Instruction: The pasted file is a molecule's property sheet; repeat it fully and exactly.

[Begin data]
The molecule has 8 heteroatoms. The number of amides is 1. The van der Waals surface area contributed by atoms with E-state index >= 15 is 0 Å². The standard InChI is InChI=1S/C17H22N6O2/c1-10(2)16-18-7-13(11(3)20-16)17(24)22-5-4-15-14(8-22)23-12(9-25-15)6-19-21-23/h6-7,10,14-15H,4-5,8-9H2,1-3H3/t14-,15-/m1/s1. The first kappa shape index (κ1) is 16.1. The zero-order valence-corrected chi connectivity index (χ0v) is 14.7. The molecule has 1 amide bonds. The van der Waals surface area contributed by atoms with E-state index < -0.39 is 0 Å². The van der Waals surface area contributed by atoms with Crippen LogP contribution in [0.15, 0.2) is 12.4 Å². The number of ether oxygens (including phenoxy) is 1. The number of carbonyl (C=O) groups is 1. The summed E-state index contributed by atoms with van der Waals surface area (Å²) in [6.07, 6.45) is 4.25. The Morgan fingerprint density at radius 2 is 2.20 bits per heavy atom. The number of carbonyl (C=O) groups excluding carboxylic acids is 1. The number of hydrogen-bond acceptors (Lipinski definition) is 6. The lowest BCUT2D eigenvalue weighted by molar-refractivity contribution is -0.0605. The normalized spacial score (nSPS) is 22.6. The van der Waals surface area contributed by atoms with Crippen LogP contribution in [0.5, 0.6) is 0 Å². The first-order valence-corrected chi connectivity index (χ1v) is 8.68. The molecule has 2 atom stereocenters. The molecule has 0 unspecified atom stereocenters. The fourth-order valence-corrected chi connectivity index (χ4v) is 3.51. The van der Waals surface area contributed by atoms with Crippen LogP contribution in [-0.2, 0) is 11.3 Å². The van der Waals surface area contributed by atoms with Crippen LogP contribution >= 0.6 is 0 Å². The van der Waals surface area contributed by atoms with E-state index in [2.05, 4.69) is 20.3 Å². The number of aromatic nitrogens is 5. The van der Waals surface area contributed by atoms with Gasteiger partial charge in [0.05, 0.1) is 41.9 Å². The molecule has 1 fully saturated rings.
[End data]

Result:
The molecule has 8 heteroatoms. The number of amides is 1. The van der Waals surface area contributed by atoms with E-state index >= 15 is 0 Å². The standard InChI is InChI=1S/C17H22N6O2/c1-10(2)16-18-7-13(11(3)20-16)17(24)22-5-4-15-14(8-22)23-12(9-25-15)6-19-21-23/h6-7,10,14-15H,4-5,8-9H2,1-3H3/t14-,15-/m1/s1. The first kappa shape index (κ1) is 16.1. The zero-order valence-corrected chi connectivity index (χ0v) is 14.7. The molecule has 1 amide bonds. The van der Waals surface area contributed by atoms with E-state index < -0.39 is 0 Å². The van der Waals surface area contributed by atoms with Crippen LogP contribution in [0.15, 0.2) is 12.4 Å². The number of ether oxygens (including phenoxy) is 1. The number of carbonyl (C=O) groups is 1. The summed E-state index contributed by atoms with van der Waals surface area (Å²) in [6.07, 6.45) is 4.25. The Morgan fingerprint density at radius 2 is 2.20 bits per heavy atom. The number of carbonyl (C=O) groups excluding carboxylic acids is 1. The number of hydrogen-bond acceptors (Lipinski definition) is 6. The lowest BCUT2D eigenvalue weighted by molar-refractivity contribution is -0.0605. The normalized spacial score (nSPS) is 22.6. The van der Waals surface area contributed by atoms with Crippen LogP contribution in [0.5, 0.6) is 0 Å². The first-order valence-corrected chi connectivity index (χ1v) is 8.68. The molecule has 2 atom stereocenters. The molecule has 0 unspecified atom stereocenters. The fourth-order valence-corrected chi connectivity index (χ4v) is 3.51. The van der Waals surface area contributed by atoms with Crippen LogP contribution in [-0.2, 0) is 11.3 Å². The van der Waals surface area contributed by atoms with Crippen LogP contribution >= 0.6 is 0 Å². The van der Waals surface area contributed by atoms with E-state index in [2.05, 4.69) is 20.3 Å². The number of aromatic nitrogens is 5. The van der Waals surface area contributed by atoms with Gasteiger partial charge in [0.05, 0.1) is 41.9 Å². The molecule has 1 fully saturated rings.